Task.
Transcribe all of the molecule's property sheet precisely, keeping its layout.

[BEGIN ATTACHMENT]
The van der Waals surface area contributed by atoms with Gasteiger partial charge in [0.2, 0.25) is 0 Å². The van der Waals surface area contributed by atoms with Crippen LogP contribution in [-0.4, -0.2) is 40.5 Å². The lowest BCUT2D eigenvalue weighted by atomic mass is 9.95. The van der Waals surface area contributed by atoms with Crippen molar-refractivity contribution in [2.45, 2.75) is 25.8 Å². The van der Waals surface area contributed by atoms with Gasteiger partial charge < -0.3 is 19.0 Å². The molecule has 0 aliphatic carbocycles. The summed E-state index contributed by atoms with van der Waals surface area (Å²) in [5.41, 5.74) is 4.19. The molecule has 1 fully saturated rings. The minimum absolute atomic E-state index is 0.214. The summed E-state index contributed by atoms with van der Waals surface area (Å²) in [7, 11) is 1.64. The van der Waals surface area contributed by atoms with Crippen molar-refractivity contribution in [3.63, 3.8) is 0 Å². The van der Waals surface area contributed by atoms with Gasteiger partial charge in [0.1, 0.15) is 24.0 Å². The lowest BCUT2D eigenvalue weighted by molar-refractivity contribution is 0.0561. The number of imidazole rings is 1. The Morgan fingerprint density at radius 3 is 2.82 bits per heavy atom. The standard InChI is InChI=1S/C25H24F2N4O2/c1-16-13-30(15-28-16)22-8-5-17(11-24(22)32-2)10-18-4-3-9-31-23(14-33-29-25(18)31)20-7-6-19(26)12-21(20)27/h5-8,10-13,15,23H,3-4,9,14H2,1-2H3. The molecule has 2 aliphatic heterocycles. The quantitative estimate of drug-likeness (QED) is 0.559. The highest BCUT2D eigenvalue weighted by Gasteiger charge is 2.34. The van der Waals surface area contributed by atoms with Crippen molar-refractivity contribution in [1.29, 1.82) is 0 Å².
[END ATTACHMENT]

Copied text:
The van der Waals surface area contributed by atoms with Gasteiger partial charge in [0.2, 0.25) is 0 Å². The van der Waals surface area contributed by atoms with Crippen LogP contribution in [-0.4, -0.2) is 40.5 Å². The lowest BCUT2D eigenvalue weighted by atomic mass is 9.95. The van der Waals surface area contributed by atoms with Crippen molar-refractivity contribution in [2.45, 2.75) is 25.8 Å². The van der Waals surface area contributed by atoms with Gasteiger partial charge < -0.3 is 19.0 Å². The molecule has 0 aliphatic carbocycles. The summed E-state index contributed by atoms with van der Waals surface area (Å²) in [5.41, 5.74) is 4.19. The molecule has 1 fully saturated rings. The minimum absolute atomic E-state index is 0.214. The summed E-state index contributed by atoms with van der Waals surface area (Å²) in [7, 11) is 1.64. The van der Waals surface area contributed by atoms with Crippen molar-refractivity contribution in [3.63, 3.8) is 0 Å². The van der Waals surface area contributed by atoms with Gasteiger partial charge in [0.1, 0.15) is 24.0 Å². The lowest BCUT2D eigenvalue weighted by molar-refractivity contribution is 0.0561. The number of imidazole rings is 1. The Morgan fingerprint density at radius 3 is 2.82 bits per heavy atom. The standard InChI is InChI=1S/C25H24F2N4O2/c1-16-13-30(15-28-16)22-8-5-17(11-24(22)32-2)10-18-4-3-9-31-23(14-33-29-25(18)31)20-7-6-19(26)12-21(20)27/h5-8,10-13,15,23H,3-4,9,14H2,1-2H3. The molecule has 2 aliphatic heterocycles. The quantitative estimate of drug-likeness (QED) is 0.559. The highest BCUT2D eigenvalue weighted by Gasteiger charge is 2.34. The van der Waals surface area contributed by atoms with Crippen molar-refractivity contribution in [1.29, 1.82) is 0 Å².